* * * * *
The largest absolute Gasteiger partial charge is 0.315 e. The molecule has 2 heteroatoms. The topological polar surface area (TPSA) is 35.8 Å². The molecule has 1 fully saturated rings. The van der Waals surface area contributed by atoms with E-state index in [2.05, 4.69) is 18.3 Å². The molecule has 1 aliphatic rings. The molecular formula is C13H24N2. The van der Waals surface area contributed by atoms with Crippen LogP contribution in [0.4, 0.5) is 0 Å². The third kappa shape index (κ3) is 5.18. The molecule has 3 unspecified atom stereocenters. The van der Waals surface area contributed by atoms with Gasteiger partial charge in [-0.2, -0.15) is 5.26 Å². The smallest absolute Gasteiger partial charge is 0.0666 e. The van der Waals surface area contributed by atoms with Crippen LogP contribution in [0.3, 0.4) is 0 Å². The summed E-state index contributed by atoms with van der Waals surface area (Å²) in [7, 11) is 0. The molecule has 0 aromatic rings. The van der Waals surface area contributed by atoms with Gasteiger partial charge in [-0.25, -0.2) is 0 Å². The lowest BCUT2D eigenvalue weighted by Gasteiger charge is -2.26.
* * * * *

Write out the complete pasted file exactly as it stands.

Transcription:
The largest absolute Gasteiger partial charge is 0.315 e. The molecule has 2 heteroatoms. The topological polar surface area (TPSA) is 35.8 Å². The molecule has 1 fully saturated rings. The van der Waals surface area contributed by atoms with E-state index in [2.05, 4.69) is 18.3 Å². The molecule has 1 aliphatic rings. The molecular formula is C13H24N2. The van der Waals surface area contributed by atoms with Crippen LogP contribution in [0.4, 0.5) is 0 Å². The third kappa shape index (κ3) is 5.18. The molecule has 3 unspecified atom stereocenters. The van der Waals surface area contributed by atoms with Gasteiger partial charge in [-0.2, -0.15) is 5.26 Å². The smallest absolute Gasteiger partial charge is 0.0666 e. The van der Waals surface area contributed by atoms with Crippen LogP contribution in [0.3, 0.4) is 0 Å². The summed E-state index contributed by atoms with van der Waals surface area (Å²) in [7, 11) is 0. The molecule has 0 aromatic rings. The van der Waals surface area contributed by atoms with Gasteiger partial charge in [-0.25, -0.2) is 0 Å². The lowest BCUT2D eigenvalue weighted by Gasteiger charge is -2.26.